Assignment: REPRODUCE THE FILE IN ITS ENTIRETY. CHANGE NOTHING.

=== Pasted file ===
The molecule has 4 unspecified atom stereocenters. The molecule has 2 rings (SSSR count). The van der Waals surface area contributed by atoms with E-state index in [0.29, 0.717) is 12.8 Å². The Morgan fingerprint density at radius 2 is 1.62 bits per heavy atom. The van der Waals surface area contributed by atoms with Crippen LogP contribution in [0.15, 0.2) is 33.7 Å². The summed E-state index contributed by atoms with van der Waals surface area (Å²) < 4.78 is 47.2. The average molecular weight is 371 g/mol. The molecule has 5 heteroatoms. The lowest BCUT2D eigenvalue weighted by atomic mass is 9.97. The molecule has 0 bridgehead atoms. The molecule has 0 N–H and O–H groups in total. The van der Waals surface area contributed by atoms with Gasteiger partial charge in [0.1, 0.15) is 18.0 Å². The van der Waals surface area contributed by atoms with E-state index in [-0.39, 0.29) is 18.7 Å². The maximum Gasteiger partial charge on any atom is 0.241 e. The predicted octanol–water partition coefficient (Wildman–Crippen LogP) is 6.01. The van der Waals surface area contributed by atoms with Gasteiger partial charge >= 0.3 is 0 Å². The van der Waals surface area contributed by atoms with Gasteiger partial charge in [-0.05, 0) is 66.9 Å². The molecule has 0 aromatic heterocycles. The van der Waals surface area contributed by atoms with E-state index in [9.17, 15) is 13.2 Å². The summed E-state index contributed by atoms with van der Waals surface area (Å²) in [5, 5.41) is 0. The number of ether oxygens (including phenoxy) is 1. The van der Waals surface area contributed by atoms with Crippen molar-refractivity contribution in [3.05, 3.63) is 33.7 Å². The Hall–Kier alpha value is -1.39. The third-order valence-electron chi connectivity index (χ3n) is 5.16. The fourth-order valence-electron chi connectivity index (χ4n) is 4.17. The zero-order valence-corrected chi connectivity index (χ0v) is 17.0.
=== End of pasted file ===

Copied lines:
The molecule has 4 unspecified atom stereocenters. The molecule has 2 rings (SSSR count). The van der Waals surface area contributed by atoms with E-state index in [0.29, 0.717) is 12.8 Å². The Morgan fingerprint density at radius 2 is 1.62 bits per heavy atom. The van der Waals surface area contributed by atoms with Crippen LogP contribution in [0.15, 0.2) is 33.7 Å². The summed E-state index contributed by atoms with van der Waals surface area (Å²) < 4.78 is 47.2. The average molecular weight is 371 g/mol. The molecule has 5 heteroatoms. The lowest BCUT2D eigenvalue weighted by atomic mass is 9.97. The molecule has 0 bridgehead atoms. The molecule has 0 N–H and O–H groups in total. The van der Waals surface area contributed by atoms with Gasteiger partial charge in [0.1, 0.15) is 18.0 Å². The van der Waals surface area contributed by atoms with E-state index in [-0.39, 0.29) is 18.7 Å². The maximum Gasteiger partial charge on any atom is 0.241 e. The predicted octanol–water partition coefficient (Wildman–Crippen LogP) is 6.01. The van der Waals surface area contributed by atoms with Gasteiger partial charge >= 0.3 is 0 Å². The van der Waals surface area contributed by atoms with Gasteiger partial charge in [-0.05, 0) is 66.9 Å². The molecule has 0 aromatic heterocycles. The van der Waals surface area contributed by atoms with E-state index in [9.17, 15) is 13.2 Å². The summed E-state index contributed by atoms with van der Waals surface area (Å²) in [5, 5.41) is 0. The number of ether oxygens (including phenoxy) is 1. The van der Waals surface area contributed by atoms with Crippen molar-refractivity contribution in [3.05, 3.63) is 33.7 Å². The Hall–Kier alpha value is -1.39. The third-order valence-electron chi connectivity index (χ3n) is 5.16. The fourth-order valence-electron chi connectivity index (χ4n) is 4.17. The zero-order valence-corrected chi connectivity index (χ0v) is 17.0.